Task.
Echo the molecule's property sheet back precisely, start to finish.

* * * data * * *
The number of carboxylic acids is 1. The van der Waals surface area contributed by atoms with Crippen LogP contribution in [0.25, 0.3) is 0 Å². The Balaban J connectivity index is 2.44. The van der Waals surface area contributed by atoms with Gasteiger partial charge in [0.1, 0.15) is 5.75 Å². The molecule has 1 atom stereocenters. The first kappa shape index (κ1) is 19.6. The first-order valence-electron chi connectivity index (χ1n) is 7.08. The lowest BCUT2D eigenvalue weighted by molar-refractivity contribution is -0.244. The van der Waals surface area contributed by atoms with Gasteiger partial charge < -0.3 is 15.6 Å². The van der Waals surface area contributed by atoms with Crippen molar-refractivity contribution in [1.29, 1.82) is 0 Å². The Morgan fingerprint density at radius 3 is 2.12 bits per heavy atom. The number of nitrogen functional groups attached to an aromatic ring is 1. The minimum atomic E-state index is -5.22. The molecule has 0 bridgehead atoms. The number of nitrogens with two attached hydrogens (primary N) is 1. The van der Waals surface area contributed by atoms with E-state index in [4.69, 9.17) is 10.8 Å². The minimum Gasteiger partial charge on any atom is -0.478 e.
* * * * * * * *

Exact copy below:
The number of carboxylic acids is 1. The van der Waals surface area contributed by atoms with Crippen LogP contribution in [0.25, 0.3) is 0 Å². The Balaban J connectivity index is 2.44. The van der Waals surface area contributed by atoms with Gasteiger partial charge in [0.1, 0.15) is 5.75 Å². The molecule has 1 atom stereocenters. The first kappa shape index (κ1) is 19.6. The first-order valence-electron chi connectivity index (χ1n) is 7.08. The lowest BCUT2D eigenvalue weighted by molar-refractivity contribution is -0.244. The van der Waals surface area contributed by atoms with Gasteiger partial charge < -0.3 is 15.6 Å². The van der Waals surface area contributed by atoms with Crippen molar-refractivity contribution in [1.29, 1.82) is 0 Å². The Morgan fingerprint density at radius 3 is 2.12 bits per heavy atom. The number of nitrogen functional groups attached to an aromatic ring is 1. The minimum atomic E-state index is -5.22. The molecule has 0 bridgehead atoms. The number of nitrogens with two attached hydrogens (primary N) is 1. The van der Waals surface area contributed by atoms with E-state index in [4.69, 9.17) is 10.8 Å². The minimum Gasteiger partial charge on any atom is -0.478 e.